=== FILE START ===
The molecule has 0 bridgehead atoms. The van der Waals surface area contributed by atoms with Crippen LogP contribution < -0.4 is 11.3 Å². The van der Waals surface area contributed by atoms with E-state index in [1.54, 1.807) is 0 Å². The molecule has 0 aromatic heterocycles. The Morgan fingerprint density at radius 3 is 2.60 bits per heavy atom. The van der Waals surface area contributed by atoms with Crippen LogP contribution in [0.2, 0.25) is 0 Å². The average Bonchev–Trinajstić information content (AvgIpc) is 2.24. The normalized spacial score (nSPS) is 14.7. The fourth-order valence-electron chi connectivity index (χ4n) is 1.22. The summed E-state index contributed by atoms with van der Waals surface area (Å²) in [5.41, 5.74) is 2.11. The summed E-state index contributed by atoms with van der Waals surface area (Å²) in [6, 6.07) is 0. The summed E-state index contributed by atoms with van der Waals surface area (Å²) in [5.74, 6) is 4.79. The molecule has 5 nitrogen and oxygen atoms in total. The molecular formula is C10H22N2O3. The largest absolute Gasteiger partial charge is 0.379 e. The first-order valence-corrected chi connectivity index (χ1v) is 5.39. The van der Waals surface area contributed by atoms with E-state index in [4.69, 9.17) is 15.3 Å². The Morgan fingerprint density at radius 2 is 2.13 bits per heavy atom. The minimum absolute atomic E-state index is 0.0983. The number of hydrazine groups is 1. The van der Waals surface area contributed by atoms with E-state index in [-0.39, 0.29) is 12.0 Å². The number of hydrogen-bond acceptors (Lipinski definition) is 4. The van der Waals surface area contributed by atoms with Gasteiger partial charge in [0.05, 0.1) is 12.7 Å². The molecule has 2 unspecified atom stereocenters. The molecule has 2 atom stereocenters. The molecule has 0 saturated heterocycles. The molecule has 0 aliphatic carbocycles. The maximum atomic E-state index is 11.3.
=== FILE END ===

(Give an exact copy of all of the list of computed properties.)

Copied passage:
The molecule has 0 bridgehead atoms. The van der Waals surface area contributed by atoms with Crippen LogP contribution < -0.4 is 11.3 Å². The van der Waals surface area contributed by atoms with E-state index in [1.54, 1.807) is 0 Å². The molecule has 0 aromatic heterocycles. The Morgan fingerprint density at radius 3 is 2.60 bits per heavy atom. The van der Waals surface area contributed by atoms with Crippen LogP contribution in [0.2, 0.25) is 0 Å². The average Bonchev–Trinajstić information content (AvgIpc) is 2.24. The normalized spacial score (nSPS) is 14.7. The fourth-order valence-electron chi connectivity index (χ4n) is 1.22. The summed E-state index contributed by atoms with van der Waals surface area (Å²) in [5.41, 5.74) is 2.11. The summed E-state index contributed by atoms with van der Waals surface area (Å²) in [6, 6.07) is 0. The summed E-state index contributed by atoms with van der Waals surface area (Å²) in [5.74, 6) is 4.79. The molecule has 5 nitrogen and oxygen atoms in total. The molecular formula is C10H22N2O3. The largest absolute Gasteiger partial charge is 0.379 e. The first-order valence-corrected chi connectivity index (χ1v) is 5.39. The van der Waals surface area contributed by atoms with E-state index in [4.69, 9.17) is 15.3 Å². The Morgan fingerprint density at radius 2 is 2.13 bits per heavy atom. The minimum absolute atomic E-state index is 0.0983. The number of hydrazine groups is 1. The van der Waals surface area contributed by atoms with E-state index in [-0.39, 0.29) is 12.0 Å². The number of hydrogen-bond acceptors (Lipinski definition) is 4. The van der Waals surface area contributed by atoms with Gasteiger partial charge in [0.05, 0.1) is 12.7 Å². The molecule has 2 unspecified atom stereocenters. The molecule has 2 atom stereocenters. The molecule has 0 saturated heterocycles. The molecule has 0 aliphatic carbocycles. The maximum atomic E-state index is 11.3.